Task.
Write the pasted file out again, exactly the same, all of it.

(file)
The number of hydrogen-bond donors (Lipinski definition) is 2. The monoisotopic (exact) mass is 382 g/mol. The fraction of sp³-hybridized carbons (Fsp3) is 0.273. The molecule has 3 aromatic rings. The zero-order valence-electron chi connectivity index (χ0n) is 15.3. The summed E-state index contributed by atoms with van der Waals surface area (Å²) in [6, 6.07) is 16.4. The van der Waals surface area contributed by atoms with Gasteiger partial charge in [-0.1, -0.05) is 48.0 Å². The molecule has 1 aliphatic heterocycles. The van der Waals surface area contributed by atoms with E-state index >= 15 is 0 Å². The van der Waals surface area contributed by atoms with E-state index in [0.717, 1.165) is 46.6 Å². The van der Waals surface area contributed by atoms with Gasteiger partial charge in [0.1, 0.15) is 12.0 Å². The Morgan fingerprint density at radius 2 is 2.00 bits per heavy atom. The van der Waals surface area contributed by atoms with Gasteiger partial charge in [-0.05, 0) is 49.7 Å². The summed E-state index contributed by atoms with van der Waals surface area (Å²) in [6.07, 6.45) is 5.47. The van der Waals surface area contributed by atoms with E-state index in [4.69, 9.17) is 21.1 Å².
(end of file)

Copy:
The number of hydrogen-bond donors (Lipinski definition) is 2. The monoisotopic (exact) mass is 382 g/mol. The fraction of sp³-hybridized carbons (Fsp3) is 0.273. The molecule has 3 aromatic rings. The zero-order valence-electron chi connectivity index (χ0n) is 15.3. The summed E-state index contributed by atoms with van der Waals surface area (Å²) in [6, 6.07) is 16.4. The van der Waals surface area contributed by atoms with Gasteiger partial charge in [-0.1, -0.05) is 48.0 Å². The molecule has 1 aliphatic heterocycles. The van der Waals surface area contributed by atoms with E-state index >= 15 is 0 Å². The van der Waals surface area contributed by atoms with E-state index in [0.717, 1.165) is 46.6 Å². The van der Waals surface area contributed by atoms with Gasteiger partial charge in [0.1, 0.15) is 12.0 Å². The Morgan fingerprint density at radius 2 is 2.00 bits per heavy atom. The van der Waals surface area contributed by atoms with Gasteiger partial charge in [-0.05, 0) is 49.7 Å². The summed E-state index contributed by atoms with van der Waals surface area (Å²) in [6.07, 6.45) is 5.47. The van der Waals surface area contributed by atoms with E-state index in [4.69, 9.17) is 21.1 Å².